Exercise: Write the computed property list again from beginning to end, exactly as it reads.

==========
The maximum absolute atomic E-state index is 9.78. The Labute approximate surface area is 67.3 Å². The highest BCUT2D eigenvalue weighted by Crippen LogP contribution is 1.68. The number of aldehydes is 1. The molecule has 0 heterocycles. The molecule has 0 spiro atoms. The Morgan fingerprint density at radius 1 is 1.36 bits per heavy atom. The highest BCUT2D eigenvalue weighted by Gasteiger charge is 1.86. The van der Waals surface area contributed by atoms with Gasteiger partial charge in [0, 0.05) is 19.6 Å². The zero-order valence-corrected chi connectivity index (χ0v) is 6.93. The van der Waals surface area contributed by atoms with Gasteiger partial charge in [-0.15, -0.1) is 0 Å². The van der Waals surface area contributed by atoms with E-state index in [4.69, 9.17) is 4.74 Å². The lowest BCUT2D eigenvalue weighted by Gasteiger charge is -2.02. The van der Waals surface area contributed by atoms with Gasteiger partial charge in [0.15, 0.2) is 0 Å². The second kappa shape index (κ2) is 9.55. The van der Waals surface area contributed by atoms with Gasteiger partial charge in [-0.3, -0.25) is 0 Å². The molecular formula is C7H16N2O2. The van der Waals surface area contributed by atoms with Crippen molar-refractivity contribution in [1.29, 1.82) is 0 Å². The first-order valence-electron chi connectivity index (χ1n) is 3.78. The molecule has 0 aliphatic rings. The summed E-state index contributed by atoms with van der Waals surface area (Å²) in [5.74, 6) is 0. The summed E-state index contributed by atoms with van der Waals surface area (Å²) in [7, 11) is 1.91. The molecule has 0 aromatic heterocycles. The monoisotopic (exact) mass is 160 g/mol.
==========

The maximum absolute atomic E-state index is 9.78. The Labute approximate surface area is 67.3 Å². The highest BCUT2D eigenvalue weighted by Crippen LogP contribution is 1.68. The number of aldehydes is 1. The molecule has 0 heterocycles. The molecule has 0 spiro atoms. The Morgan fingerprint density at radius 1 is 1.36 bits per heavy atom. The highest BCUT2D eigenvalue weighted by Gasteiger charge is 1.86. The van der Waals surface area contributed by atoms with Gasteiger partial charge in [0, 0.05) is 19.6 Å². The zero-order valence-corrected chi connectivity index (χ0v) is 6.93. The van der Waals surface area contributed by atoms with Gasteiger partial charge in [-0.15, -0.1) is 0 Å². The van der Waals surface area contributed by atoms with E-state index in [4.69, 9.17) is 4.74 Å². The lowest BCUT2D eigenvalue weighted by Gasteiger charge is -2.02. The van der Waals surface area contributed by atoms with Gasteiger partial charge in [0.15, 0.2) is 0 Å². The second kappa shape index (κ2) is 9.55. The van der Waals surface area contributed by atoms with Gasteiger partial charge in [-0.3, -0.25) is 0 Å². The molecular formula is C7H16N2O2. The van der Waals surface area contributed by atoms with Crippen molar-refractivity contribution in [1.29, 1.82) is 0 Å². The first-order valence-electron chi connectivity index (χ1n) is 3.78. The molecule has 0 aliphatic rings. The summed E-state index contributed by atoms with van der Waals surface area (Å²) in [5.74, 6) is 0. The summed E-state index contributed by atoms with van der Waals surface area (Å²) in [7, 11) is 1.91. The molecule has 0 aromatic heterocycles. The monoisotopic (exact) mass is 160 g/mol.